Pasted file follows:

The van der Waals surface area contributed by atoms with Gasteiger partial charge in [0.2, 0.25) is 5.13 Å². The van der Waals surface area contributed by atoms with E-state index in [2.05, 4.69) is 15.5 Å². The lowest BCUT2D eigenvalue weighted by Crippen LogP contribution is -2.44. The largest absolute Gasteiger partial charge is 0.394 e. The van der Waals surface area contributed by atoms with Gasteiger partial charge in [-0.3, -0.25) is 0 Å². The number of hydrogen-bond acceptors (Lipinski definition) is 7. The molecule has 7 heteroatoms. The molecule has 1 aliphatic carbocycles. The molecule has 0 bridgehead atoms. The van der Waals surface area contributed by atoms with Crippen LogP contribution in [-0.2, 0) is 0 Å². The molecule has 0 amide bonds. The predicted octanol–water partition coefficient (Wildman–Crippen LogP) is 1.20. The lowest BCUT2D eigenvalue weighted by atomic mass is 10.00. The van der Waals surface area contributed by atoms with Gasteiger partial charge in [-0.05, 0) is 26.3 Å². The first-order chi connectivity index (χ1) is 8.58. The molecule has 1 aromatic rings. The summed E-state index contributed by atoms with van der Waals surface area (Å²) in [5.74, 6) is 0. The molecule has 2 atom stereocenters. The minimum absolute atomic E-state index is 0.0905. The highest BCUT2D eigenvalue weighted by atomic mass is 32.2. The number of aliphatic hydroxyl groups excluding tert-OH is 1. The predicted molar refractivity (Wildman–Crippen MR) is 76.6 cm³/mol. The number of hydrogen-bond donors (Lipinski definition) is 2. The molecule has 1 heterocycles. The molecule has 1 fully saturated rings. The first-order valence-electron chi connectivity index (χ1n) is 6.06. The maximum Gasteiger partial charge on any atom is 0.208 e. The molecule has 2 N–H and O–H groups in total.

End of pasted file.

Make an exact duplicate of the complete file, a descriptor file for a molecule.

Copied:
The van der Waals surface area contributed by atoms with Gasteiger partial charge in [0.2, 0.25) is 5.13 Å². The van der Waals surface area contributed by atoms with E-state index in [2.05, 4.69) is 15.5 Å². The lowest BCUT2D eigenvalue weighted by Crippen LogP contribution is -2.44. The largest absolute Gasteiger partial charge is 0.394 e. The van der Waals surface area contributed by atoms with Gasteiger partial charge in [-0.3, -0.25) is 0 Å². The number of hydrogen-bond acceptors (Lipinski definition) is 7. The molecule has 7 heteroatoms. The molecule has 1 aliphatic carbocycles. The molecule has 0 bridgehead atoms. The van der Waals surface area contributed by atoms with Crippen LogP contribution in [-0.2, 0) is 0 Å². The molecule has 0 amide bonds. The predicted octanol–water partition coefficient (Wildman–Crippen LogP) is 1.20. The lowest BCUT2D eigenvalue weighted by atomic mass is 10.00. The van der Waals surface area contributed by atoms with Gasteiger partial charge in [-0.05, 0) is 26.3 Å². The first-order chi connectivity index (χ1) is 8.58. The molecule has 1 aromatic rings. The summed E-state index contributed by atoms with van der Waals surface area (Å²) in [5.74, 6) is 0. The molecule has 2 atom stereocenters. The minimum absolute atomic E-state index is 0.0905. The highest BCUT2D eigenvalue weighted by atomic mass is 32.2. The number of aliphatic hydroxyl groups excluding tert-OH is 1. The predicted molar refractivity (Wildman–Crippen MR) is 76.6 cm³/mol. The number of hydrogen-bond donors (Lipinski definition) is 2. The molecule has 1 heterocycles. The molecule has 1 fully saturated rings. The first-order valence-electron chi connectivity index (χ1n) is 6.06. The maximum Gasteiger partial charge on any atom is 0.208 e. The molecule has 2 N–H and O–H groups in total.